Don’t tell anyone, but I hate storyboards. As vital as they are to the pre-production process, they’re also unbearably boring to create.
Granted, if you’re a professional artist, you can avoid the boring part – each frame is a chance for you to bring out your talents. I’ve seen storyboards that look like terrific comic book art. But what if you’re a low budget filmmaker with little artistic ability and even less patience?
And that’s how storyboarding becomes a parade of tedium. I know, more or less, the shots we need for each scene, but since we can’t afford to waste an hour as I try my best to explain to Ryan where I think the camera (and lighting, and crew) should go every time we need to set up a new shot, we need a shot list in advance, and that means storyboards.
Since I can’t draw beyond doodles, I’ve taken to quickly scribbling in my script (no need – or money – for actual storyboards). It’s an array of stick figures in misshapen boxes, accented with random arrows and illegible notes. Fortunately, this movie doesn’t require too many complicated camera moves or rapid cuts, which means each page only requires a few sketches, one for each shot I know we’ll need. (Close-up of Ed; reverse close-up of Dr. Chang; two shot of both; that’s a wrap, people.) But sometimes I find a page where there’s plenty of action requiring heavy coverage, and I end up spending my evening making this:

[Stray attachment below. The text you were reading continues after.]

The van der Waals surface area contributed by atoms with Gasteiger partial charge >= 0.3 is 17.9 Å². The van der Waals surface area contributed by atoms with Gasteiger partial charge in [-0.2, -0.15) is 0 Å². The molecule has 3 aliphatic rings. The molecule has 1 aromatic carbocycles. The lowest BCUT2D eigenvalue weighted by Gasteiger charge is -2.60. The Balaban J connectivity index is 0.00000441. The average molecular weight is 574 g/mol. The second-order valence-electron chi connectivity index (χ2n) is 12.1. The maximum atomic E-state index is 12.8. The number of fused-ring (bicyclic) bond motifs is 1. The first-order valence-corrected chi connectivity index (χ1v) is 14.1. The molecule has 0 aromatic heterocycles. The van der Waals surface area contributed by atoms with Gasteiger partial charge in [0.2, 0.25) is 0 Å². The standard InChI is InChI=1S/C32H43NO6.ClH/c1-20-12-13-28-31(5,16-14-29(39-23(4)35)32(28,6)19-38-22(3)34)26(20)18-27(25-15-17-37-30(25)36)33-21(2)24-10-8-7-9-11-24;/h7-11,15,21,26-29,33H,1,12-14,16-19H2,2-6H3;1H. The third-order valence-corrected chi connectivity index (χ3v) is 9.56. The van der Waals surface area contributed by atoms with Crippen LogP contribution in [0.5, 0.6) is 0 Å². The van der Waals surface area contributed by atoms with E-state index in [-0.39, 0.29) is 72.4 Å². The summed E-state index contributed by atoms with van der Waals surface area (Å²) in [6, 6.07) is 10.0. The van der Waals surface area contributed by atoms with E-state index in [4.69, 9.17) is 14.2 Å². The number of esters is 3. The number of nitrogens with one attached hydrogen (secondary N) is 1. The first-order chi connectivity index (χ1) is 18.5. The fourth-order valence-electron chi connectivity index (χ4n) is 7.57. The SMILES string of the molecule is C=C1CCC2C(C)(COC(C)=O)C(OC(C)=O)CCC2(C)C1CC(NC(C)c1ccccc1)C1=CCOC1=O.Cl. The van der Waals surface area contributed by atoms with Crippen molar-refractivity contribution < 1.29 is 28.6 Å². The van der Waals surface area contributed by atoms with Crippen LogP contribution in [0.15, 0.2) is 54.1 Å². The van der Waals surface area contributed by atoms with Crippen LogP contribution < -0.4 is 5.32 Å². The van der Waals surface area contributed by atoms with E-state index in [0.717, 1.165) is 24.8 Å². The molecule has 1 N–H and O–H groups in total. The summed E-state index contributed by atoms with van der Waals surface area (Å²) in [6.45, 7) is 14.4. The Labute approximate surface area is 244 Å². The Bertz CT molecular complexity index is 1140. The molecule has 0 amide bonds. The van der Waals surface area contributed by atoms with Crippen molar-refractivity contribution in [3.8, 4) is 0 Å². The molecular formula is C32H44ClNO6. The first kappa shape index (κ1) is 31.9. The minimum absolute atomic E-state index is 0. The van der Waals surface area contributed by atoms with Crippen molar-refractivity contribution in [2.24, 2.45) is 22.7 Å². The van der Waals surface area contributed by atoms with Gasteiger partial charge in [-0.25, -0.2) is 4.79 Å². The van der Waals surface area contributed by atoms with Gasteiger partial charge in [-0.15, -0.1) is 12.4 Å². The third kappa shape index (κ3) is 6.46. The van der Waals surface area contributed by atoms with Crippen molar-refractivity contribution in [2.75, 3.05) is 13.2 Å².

(I’m particularly fond of the third box in the third row. That’s a truck. I think.)
Once I finish, I get the fun job of going back and jotting down a list of every shot I’ve drawn, which we’ll use on set to make sure we’ve filmed all the angles we need for the scene. Of course, we’ll allow ourselves to go off the list if we find a particular shot works (or doesn’t) once we see the locations up close, but still, references like this are mandatory planning, the best way to save time and money on set.
And I hate it.